A number of people on our HTML and CSS training course seem a little intimidated by the idea of using a screen reader like Windows Eyes and Thunder screen readers. I have had one or two technical issues running these on my laptop, as it’s never configured in exactly the same way as I usually have it on my desktop, but hopefully it’s enough to give people an idea about what was involved in testing for accessibilty.
I would like to reiterate the point that working and testing with a screen reader does take a lot of getting used to, but if you put the initial effort in, it will become a lot easier with a little experience. This will greatly help you to understand the workflow of a user that works with a screen reader and ultimately help you create more accessible websites.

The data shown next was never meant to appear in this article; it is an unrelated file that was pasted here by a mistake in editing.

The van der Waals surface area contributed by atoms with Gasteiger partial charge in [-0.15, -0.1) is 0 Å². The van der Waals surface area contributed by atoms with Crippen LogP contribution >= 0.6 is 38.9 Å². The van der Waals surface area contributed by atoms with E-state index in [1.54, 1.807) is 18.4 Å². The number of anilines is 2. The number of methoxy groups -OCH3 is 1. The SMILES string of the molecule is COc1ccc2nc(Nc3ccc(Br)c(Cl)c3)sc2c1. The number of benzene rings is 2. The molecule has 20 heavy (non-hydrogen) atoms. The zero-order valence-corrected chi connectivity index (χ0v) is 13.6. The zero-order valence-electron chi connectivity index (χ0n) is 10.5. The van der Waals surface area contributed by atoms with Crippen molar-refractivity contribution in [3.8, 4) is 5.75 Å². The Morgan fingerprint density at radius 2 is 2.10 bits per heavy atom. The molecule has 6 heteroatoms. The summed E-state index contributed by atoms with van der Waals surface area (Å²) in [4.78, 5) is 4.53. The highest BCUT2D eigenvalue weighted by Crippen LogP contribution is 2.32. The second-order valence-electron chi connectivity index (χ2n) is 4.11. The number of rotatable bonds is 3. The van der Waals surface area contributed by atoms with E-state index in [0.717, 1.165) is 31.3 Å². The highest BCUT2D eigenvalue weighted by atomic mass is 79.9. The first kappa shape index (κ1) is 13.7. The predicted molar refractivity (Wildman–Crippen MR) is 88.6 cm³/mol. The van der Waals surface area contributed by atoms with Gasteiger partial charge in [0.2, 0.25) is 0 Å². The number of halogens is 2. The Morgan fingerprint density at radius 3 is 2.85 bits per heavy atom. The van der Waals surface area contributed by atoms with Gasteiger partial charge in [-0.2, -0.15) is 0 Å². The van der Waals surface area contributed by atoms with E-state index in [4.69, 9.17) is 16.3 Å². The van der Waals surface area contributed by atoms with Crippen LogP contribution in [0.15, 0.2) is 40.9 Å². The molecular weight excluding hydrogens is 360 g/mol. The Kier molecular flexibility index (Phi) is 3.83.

The free screen reader that I demonstrate is called Thunder and is available as a download for unlimited use with WebbIE (text based browser – download link to Thunder). The other screen reader that I demonstrated was Windows Eyes from GWMicro (download link to Windows Eyes).
As a point of interest, here are a couple of links to demonstrations of screen readers by sighted and unsighted users. Some are very interesting…
1. JAWS reading headings at the speed of an average screen reader user…
2. Accessing the web using JAWS screen reading software
3. YouTube is inaccessible to screen reader users
4. Demonstration of Thunder Screen Reader by users
5. Victor Tsaran: “An Introduction to Screen Readers”